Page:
MITT ROMNEY (R), PRESIDENTIAL CANDIDATE: The attacks on America last month should not be seen as random acts. They're expressions of a larger struggle that is playing out across the broader Middle East. And I will vigorously pursue the terrorists who attacked our consulate in Benghazi and killed our fellow Americans.

ACOSTA: Romney then seized on the recently violence in Syria and the potential for an Iranian nuclear weapon to issue a dire warning, that war in the region could be on the horizon.

ROMNEY: It's clear that the risk of conflict in the region is higher now than when the president took office.

ACOSTA: The GOP nominee pledged to get tough by reversing looming defense cuts coming at the end of the year, threatening to impose possible new sanctions on Iran and by looking for ways to arm the rebels in Syria.

Romney also said he would pursue a two-state solution between the Israelis and Palestinians, a concept he seemed to diminish at a fund- raiser that was secretly recorded and leaked to "mother Jones" magazine.

ROMNEY: I look at the Palestinians not wanting to seek peace anyway for political purposes, committed to the destruction and elimination of Israel and these thorny issues, and I say, there's just no way.

NARRATOR: Reckless, amateurish. ACOSTA: The Obama campaign tried to get the jump on Romney's speech, releasing a new ad, reminding voters of the Republican candidate's gaffe-plagued foreign trip over the summer.

Romney, Obama aides say, is no Ronald Reagan, more like Chevy Chase. Combating that image, Romney met with a group of retired generals after a speech. His campaign argued on a conference call the Romney approach would be both more muscular and bipartisan.

RICHARD WILLIAMSON, ROMNEY CAMPAIGN FOREIGN POLICY ADVISER: If you look at Harry Truman and John Kennedy and the use of power by Bill Clinton in his second term, that is a much different approach than Jimmy Carter and Barack Obama.

ACOSTA: To put his vision into action, Romney will have to win first, which explains why he made an impromptu stop at a nearby elementary school.

At this stage of the race, the pictures can matter almost as much as the policies.


ACOSTA: Romney did mention the Obama campaign's trump card on foreign policy, the killing of Osama bin Laden, but he seemed to give the credit to what he called -- quote -- "military and intelligence professionals."

Romney will now shift back to the economy with campaign events coming up here in Virginia and also in Iowa and Ohio -- Wolf.

BLITZER: Jim Acosta, thank you.

Let's go back to Gloria Borger.

Gloria, what was Mitt Romney trying to accomplish with this major foreign policy speech today?

BORGER: Well, I think he was trying to do a bunch of things, Wolf, first of all, on the leadership question, trying to establish his credentials. On foreign policy, as you know, he's made some mistakes when he's been off the cuff on foreign policy, particularly after the ambassador was killed in Libya, also when he took his overseas trip to Britain during the Olympics, also in talking about Russia.

So he had to kind of try and reset, if you will, establish his credentials there as a strong leader and a commander in chief. Also, I think, Wolf, if you look at this speech, in talking to some Democrats about it today, one thing they were saying is they thought it was a clear move to kind of reset to the center.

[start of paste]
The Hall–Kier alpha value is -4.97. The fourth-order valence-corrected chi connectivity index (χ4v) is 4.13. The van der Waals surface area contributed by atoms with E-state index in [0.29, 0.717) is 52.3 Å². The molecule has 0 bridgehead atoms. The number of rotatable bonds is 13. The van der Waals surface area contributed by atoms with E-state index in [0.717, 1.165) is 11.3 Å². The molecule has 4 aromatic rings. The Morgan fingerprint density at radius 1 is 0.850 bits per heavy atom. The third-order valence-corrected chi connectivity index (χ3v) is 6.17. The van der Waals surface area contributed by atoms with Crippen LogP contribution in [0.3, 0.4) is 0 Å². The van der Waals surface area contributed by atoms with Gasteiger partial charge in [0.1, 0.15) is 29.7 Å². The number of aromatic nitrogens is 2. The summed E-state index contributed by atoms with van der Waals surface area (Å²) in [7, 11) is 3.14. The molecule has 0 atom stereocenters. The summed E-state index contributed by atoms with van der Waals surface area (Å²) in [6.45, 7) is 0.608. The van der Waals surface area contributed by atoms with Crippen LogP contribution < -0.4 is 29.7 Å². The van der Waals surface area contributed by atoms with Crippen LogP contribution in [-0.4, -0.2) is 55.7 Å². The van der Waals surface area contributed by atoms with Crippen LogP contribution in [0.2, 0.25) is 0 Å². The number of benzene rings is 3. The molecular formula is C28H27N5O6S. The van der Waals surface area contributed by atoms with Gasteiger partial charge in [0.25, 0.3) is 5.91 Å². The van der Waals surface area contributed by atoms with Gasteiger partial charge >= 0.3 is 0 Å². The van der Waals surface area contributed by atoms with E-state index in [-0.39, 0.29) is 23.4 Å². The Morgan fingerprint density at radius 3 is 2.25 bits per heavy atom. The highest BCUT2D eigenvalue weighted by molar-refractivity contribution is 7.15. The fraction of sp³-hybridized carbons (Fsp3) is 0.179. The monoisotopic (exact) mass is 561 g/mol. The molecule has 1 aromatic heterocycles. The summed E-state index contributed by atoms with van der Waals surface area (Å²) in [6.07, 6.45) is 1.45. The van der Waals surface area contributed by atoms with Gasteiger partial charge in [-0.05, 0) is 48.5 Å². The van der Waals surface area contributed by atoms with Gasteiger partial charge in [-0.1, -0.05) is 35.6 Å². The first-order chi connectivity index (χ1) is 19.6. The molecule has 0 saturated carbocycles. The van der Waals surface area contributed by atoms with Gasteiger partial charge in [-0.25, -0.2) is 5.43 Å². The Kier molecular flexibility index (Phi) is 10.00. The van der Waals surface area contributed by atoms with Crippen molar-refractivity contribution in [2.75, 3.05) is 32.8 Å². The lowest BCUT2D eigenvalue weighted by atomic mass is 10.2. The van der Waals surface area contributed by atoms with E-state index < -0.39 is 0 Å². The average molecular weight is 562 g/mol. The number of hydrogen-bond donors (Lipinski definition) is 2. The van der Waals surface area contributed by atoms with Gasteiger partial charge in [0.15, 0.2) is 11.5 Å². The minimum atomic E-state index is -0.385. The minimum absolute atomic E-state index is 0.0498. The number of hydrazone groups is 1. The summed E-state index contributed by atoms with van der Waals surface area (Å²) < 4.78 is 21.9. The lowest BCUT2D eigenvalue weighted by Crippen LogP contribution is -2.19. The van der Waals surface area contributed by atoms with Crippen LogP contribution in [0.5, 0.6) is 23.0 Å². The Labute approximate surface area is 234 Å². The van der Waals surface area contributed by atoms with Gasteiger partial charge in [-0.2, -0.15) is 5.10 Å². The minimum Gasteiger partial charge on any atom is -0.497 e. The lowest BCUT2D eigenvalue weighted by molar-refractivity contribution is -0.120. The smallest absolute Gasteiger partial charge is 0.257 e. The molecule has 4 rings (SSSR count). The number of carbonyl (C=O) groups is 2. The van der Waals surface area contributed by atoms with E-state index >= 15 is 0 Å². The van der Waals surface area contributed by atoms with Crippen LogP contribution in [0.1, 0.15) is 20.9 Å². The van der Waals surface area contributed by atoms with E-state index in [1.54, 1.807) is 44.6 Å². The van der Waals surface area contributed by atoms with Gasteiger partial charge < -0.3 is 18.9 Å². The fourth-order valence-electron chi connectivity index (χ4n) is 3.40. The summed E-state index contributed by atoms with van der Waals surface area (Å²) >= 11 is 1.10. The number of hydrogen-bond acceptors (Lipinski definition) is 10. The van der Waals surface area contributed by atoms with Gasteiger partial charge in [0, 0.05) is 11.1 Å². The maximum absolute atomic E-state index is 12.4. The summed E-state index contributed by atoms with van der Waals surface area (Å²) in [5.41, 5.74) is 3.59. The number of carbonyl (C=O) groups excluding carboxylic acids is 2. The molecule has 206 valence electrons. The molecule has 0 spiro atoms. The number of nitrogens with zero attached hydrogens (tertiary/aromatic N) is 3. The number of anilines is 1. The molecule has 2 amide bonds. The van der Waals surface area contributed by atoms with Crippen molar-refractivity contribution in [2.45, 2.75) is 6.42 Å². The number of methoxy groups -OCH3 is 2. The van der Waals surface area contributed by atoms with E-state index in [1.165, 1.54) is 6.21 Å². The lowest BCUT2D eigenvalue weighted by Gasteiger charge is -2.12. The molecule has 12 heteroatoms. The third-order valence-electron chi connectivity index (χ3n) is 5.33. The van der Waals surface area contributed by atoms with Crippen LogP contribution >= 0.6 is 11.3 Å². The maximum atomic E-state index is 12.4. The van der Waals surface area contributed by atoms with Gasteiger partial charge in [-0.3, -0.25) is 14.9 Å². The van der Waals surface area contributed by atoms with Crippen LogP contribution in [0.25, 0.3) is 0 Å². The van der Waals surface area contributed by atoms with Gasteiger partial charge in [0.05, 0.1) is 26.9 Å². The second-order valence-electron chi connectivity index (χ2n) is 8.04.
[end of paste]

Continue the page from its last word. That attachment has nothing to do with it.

There are lots of foreign policy fights going on within the Republican Party. And this seemed to be a move to the center without much detail. And Democrats are complaining about the detail in it. But you recall during all of those primary debates, when it came to foreign policy, Republicans tended to be much more isolationist in their views.

And I think that is not what we heard from Mitt Romney today. And conservatives are saying, you know what, we may disagree with Mitt Romney on a bunch of this stuff, but guess what, we're not going to fight with him now. We're going to wait until after the election if he wins.

BLITZER: Gloria, thanks very much. Good analysis.

Meanwhile, the Obama campaign is going after Mitt Romney's speech and they're using a big diplomatic name to do it. We're going to be live with the president out there on the campaign trail.

Plus, gas prices nearing $5 a gallon, the emergency measures now being taken in one state.


BLITZER: President Obama's in California attending fund-raisers and honoring the late labor and civil rights activist Cesar Chavez. But his campaign is very buys also firing back at Mitt Romney, who went on the attack against the president's foreign policy earlier in the day.

Our White House correspondent, Dan Lothian, he is traveling with the president right now.

So, what's the latest reaction coming from the Obama campaign, Dan?

DAN LOTHIAN, CNN WHITE HOUSE CORRESPONDENT: Well, first of all, the president himself has not reacted to that speech by Mitt Romney.

But last night at a major fund-raiser in Los Angeles, he was flexing his foreign policy muscles. Right off the top of his remarks, he was talking about how he ended the war in Iraq, how he's winding down the war in Afghanistan, how he's gone after terrorists, how he got Osama bin Laden.

Those are just some examples, says his campaign, of strong leadership.


LOTHIAN (voice-over): As President Obama honored civil rights icon Cesar Chavez by dedication a new national monument...

OBAMA: The movement he helped to lead was sustained by a generation of organizers who stood up and spoke out and urged others to do the same.

LOTHIAN: ... his campaign worked to shred GOP nominee Mitt Romney's foreign policy chops, rolling out this hard-hitting Web ad reminding voters of what they called stumbles on the world stage.

COLIN POWELL, FORMER U.S. SECRETARY OF STATE: Governor Romney not too long ago said, the Russian Federation is our "number one geostrategic threat." Come on, think. That isn't the case.

LOTHIAN: And this TV ad now running in the important battleground state of Virginia.